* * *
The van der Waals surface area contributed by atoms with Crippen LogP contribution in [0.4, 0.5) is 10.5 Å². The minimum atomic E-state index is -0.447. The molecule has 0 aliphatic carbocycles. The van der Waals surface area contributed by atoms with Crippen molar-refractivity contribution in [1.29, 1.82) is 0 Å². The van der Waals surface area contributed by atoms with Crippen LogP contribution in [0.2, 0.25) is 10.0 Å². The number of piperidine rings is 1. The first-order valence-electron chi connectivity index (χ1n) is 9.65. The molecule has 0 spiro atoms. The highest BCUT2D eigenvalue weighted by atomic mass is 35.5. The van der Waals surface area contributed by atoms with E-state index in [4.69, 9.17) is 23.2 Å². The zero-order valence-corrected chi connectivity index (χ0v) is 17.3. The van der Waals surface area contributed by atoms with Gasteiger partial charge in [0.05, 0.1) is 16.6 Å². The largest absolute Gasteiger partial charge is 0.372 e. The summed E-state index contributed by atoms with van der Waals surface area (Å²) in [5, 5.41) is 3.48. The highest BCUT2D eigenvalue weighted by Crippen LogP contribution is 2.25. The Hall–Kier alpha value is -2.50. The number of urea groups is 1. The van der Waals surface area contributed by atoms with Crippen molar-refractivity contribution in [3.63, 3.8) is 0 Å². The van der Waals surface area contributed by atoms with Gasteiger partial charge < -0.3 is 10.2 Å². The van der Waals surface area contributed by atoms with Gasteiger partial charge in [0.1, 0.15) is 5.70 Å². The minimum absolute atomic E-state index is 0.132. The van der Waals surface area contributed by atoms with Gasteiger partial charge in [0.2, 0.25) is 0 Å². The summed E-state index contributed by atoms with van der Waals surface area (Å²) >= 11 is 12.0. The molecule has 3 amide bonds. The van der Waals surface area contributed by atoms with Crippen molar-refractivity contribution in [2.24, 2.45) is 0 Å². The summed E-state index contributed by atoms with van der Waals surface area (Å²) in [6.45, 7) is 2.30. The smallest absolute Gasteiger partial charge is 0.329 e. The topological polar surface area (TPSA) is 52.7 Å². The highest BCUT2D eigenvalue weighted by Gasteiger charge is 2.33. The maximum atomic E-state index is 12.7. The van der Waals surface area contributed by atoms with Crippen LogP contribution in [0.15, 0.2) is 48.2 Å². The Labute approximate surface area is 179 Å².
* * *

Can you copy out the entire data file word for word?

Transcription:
The van der Waals surface area contributed by atoms with Crippen LogP contribution in [0.4, 0.5) is 10.5 Å². The minimum atomic E-state index is -0.447. The molecule has 0 aliphatic carbocycles. The van der Waals surface area contributed by atoms with Crippen molar-refractivity contribution in [1.29, 1.82) is 0 Å². The van der Waals surface area contributed by atoms with Crippen LogP contribution in [0.2, 0.25) is 10.0 Å². The number of piperidine rings is 1. The first-order valence-electron chi connectivity index (χ1n) is 9.65. The molecule has 0 spiro atoms. The highest BCUT2D eigenvalue weighted by atomic mass is 35.5. The van der Waals surface area contributed by atoms with E-state index in [4.69, 9.17) is 23.2 Å². The zero-order valence-corrected chi connectivity index (χ0v) is 17.3. The van der Waals surface area contributed by atoms with Gasteiger partial charge in [0.05, 0.1) is 16.6 Å². The largest absolute Gasteiger partial charge is 0.372 e. The summed E-state index contributed by atoms with van der Waals surface area (Å²) in [5, 5.41) is 3.48. The highest BCUT2D eigenvalue weighted by Crippen LogP contribution is 2.25. The Hall–Kier alpha value is -2.50. The number of urea groups is 1. The van der Waals surface area contributed by atoms with Crippen molar-refractivity contribution in [3.63, 3.8) is 0 Å². The van der Waals surface area contributed by atoms with Gasteiger partial charge < -0.3 is 10.2 Å². The van der Waals surface area contributed by atoms with Gasteiger partial charge in [0.1, 0.15) is 5.70 Å². The minimum absolute atomic E-state index is 0.132. The van der Waals surface area contributed by atoms with Gasteiger partial charge in [0.2, 0.25) is 0 Å². The summed E-state index contributed by atoms with van der Waals surface area (Å²) >= 11 is 12.0. The molecule has 3 amide bonds. The van der Waals surface area contributed by atoms with Crippen molar-refractivity contribution in [2.24, 2.45) is 0 Å². The summed E-state index contributed by atoms with van der Waals surface area (Å²) in [6.45, 7) is 2.30. The smallest absolute Gasteiger partial charge is 0.329 e. The topological polar surface area (TPSA) is 52.7 Å². The highest BCUT2D eigenvalue weighted by Gasteiger charge is 2.33. The maximum atomic E-state index is 12.7. The van der Waals surface area contributed by atoms with Crippen LogP contribution in [0.15, 0.2) is 48.2 Å². The Labute approximate surface area is 179 Å².